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PVC roofing (also called vinyl roofing) is used on roofs that are flat or have a very low slope. This roofing system comes as a single-ply sheet that has two layers of PVC with a layer of scrim in the middle. The difference between a PVC roof and a PVC pipe is that chemicals to protect from UV exposure and plasticizers (for flexibility) are added to the roofing membrane. The plasticizers added make the membrane extremely flexible giving it a skin-like feeling, and the layer of scrim gives the membrane its strength. One disadvantage PVC has is that the membrane’s curing process takes place over time on the roof and never fully cures. Because of this, it will eventually lose some of its elasticity and become brittle. However, a quality PVC roof should perform well for at least 25 years.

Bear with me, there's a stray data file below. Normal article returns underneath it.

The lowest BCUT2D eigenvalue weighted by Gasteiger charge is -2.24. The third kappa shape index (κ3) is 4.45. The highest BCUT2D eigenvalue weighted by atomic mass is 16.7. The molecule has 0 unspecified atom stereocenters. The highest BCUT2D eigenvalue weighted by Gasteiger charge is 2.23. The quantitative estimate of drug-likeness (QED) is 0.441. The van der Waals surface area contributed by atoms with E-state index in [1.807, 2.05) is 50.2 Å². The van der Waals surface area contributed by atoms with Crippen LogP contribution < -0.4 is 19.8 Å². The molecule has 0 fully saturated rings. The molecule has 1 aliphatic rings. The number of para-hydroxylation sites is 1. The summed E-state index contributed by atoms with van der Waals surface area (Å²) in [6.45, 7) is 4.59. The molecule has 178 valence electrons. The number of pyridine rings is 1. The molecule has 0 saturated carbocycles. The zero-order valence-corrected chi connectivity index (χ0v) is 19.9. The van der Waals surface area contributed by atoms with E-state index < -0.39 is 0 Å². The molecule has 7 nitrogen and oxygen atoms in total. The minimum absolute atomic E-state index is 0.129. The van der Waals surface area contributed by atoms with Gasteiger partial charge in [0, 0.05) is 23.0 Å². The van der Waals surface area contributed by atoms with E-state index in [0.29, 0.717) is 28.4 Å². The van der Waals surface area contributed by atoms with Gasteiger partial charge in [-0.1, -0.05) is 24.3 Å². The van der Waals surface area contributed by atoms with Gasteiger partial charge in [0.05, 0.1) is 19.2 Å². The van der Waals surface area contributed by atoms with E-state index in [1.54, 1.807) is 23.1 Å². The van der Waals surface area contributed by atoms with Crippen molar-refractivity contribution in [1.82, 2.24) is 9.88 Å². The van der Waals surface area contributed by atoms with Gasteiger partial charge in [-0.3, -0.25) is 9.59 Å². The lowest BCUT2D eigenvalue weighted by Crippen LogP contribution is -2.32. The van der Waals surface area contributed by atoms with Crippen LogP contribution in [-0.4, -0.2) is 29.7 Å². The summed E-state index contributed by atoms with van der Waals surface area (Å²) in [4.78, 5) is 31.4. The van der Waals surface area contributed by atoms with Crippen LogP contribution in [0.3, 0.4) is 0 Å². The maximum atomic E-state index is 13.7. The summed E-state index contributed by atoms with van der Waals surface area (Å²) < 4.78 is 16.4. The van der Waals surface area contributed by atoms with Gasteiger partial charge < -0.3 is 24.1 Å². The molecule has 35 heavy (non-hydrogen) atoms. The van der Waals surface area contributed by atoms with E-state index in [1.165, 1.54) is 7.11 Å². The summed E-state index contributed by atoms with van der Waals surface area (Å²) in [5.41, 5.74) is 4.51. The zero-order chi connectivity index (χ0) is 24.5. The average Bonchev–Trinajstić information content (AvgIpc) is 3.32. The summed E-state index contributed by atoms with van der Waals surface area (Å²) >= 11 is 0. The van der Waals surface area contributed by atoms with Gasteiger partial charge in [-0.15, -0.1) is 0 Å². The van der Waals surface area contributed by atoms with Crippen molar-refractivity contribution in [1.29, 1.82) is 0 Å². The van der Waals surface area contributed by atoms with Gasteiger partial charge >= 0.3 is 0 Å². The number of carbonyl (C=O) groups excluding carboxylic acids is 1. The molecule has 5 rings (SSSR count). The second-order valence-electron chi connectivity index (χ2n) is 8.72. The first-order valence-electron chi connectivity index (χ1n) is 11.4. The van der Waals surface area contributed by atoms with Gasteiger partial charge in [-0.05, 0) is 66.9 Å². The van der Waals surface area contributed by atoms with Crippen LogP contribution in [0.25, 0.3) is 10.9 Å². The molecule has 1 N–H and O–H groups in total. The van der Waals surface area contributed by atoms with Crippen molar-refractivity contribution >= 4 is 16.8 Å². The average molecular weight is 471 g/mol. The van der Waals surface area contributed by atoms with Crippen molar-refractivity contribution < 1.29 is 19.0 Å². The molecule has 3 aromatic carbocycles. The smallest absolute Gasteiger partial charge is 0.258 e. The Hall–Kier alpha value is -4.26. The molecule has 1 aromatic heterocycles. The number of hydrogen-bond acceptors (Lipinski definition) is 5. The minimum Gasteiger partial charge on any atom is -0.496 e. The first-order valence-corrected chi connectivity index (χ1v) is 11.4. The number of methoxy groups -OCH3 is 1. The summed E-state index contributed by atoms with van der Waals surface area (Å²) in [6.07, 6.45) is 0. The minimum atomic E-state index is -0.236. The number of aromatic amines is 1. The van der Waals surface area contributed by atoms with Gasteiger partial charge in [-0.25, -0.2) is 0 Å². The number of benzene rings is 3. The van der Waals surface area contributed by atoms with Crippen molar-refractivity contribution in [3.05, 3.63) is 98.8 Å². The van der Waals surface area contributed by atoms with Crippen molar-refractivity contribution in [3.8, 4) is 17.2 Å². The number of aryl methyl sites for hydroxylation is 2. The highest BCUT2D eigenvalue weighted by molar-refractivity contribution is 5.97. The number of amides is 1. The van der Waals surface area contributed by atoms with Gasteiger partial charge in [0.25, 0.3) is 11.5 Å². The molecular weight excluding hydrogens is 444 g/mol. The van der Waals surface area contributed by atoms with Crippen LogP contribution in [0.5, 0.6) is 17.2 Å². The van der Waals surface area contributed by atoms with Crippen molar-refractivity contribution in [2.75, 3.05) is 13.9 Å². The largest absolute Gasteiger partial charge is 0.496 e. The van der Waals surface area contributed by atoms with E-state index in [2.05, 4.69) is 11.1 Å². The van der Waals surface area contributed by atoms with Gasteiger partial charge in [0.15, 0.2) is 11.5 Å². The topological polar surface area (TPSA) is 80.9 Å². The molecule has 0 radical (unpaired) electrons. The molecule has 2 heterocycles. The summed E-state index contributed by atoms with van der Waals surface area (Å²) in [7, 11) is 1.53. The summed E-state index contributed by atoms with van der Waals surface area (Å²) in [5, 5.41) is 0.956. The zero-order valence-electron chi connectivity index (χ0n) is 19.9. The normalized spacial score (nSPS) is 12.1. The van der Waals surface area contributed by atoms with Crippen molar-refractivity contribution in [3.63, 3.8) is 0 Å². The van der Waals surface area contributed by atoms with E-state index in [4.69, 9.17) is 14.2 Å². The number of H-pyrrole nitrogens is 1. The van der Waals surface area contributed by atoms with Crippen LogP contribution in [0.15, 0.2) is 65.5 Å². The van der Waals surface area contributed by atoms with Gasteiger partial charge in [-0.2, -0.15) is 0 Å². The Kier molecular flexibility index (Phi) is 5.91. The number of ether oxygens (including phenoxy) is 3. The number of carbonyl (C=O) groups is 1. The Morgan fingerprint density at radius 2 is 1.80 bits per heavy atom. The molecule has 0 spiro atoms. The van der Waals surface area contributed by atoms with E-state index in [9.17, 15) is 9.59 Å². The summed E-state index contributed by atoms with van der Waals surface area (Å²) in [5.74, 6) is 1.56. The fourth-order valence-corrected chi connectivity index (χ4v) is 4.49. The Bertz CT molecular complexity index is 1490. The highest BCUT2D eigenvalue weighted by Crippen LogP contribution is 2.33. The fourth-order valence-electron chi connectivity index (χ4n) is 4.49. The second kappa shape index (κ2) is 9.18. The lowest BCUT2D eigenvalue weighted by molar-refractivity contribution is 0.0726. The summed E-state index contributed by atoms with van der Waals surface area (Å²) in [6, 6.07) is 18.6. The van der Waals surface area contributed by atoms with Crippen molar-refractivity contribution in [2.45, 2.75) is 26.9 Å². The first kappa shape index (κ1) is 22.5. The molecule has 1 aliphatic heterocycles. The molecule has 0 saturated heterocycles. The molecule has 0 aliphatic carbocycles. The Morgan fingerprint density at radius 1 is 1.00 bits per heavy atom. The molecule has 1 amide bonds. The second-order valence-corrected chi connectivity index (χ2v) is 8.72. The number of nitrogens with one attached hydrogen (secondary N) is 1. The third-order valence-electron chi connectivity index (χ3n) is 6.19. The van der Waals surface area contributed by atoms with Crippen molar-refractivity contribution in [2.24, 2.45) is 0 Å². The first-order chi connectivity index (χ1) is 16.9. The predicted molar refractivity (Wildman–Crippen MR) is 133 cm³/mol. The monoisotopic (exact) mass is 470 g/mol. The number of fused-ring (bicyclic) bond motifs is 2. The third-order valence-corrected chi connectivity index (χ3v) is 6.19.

One of the biggest advantages of PVC is that it is rated as a Cool Roof by ENERGY STAR and offers up to 10% energy savings. (It is always best to have it power washed every year or two to keep up this energy efficiency). Some other benefits are that it is able to withstand ponding water without being damaged, and it is not harmed by large and rapid temperature changes (thermal shock) due to its ability to expand and contract. PVC also has the quality of being fire-retardant, and high-quality vinyl roofing actually self-extinguishes when the heat source is removed.